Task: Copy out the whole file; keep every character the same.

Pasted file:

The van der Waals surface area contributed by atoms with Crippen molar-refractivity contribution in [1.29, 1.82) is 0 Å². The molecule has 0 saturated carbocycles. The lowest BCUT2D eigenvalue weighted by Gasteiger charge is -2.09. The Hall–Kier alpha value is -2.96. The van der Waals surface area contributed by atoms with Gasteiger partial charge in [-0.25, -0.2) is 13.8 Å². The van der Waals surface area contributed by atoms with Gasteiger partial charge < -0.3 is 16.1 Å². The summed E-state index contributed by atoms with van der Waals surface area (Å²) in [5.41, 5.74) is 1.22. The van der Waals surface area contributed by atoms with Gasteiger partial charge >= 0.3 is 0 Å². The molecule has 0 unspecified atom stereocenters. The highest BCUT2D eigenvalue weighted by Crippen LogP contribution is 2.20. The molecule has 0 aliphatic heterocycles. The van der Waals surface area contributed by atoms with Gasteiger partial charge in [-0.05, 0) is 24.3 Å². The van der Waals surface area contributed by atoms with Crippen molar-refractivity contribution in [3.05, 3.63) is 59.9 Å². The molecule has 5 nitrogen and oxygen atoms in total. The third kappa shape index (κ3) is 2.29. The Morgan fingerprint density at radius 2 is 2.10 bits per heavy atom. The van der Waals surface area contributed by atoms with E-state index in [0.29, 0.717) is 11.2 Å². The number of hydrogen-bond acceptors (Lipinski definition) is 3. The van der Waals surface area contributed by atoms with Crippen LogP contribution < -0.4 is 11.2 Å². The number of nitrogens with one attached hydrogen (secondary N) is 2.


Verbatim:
The van der Waals surface area contributed by atoms with Crippen molar-refractivity contribution in [1.29, 1.82) is 0 Å². The molecule has 0 saturated carbocycles. The lowest BCUT2D eigenvalue weighted by Gasteiger charge is -2.09. The Hall–Kier alpha value is -2.96. The van der Waals surface area contributed by atoms with Gasteiger partial charge in [-0.25, -0.2) is 13.8 Å². The van der Waals surface area contributed by atoms with Gasteiger partial charge < -0.3 is 16.1 Å². The summed E-state index contributed by atoms with van der Waals surface area (Å²) in [5.41, 5.74) is 1.22. The van der Waals surface area contributed by atoms with Gasteiger partial charge >= 0.3 is 0 Å². The molecule has 0 unspecified atom stereocenters. The highest BCUT2D eigenvalue weighted by Crippen LogP contribution is 2.20. The molecule has 0 aliphatic heterocycles. The van der Waals surface area contributed by atoms with Gasteiger partial charge in [-0.05, 0) is 24.3 Å². The van der Waals surface area contributed by atoms with Crippen molar-refractivity contribution in [3.05, 3.63) is 59.9 Å². The molecule has 5 nitrogen and oxygen atoms in total. The third kappa shape index (κ3) is 2.29. The Morgan fingerprint density at radius 2 is 2.10 bits per heavy atom. The van der Waals surface area contributed by atoms with E-state index in [0.29, 0.717) is 11.2 Å². The number of hydrogen-bond acceptors (Lipinski definition) is 3. The van der Waals surface area contributed by atoms with Crippen LogP contribution < -0.4 is 11.2 Å². The number of nitrogens with one attached hydrogen (secondary N) is 2.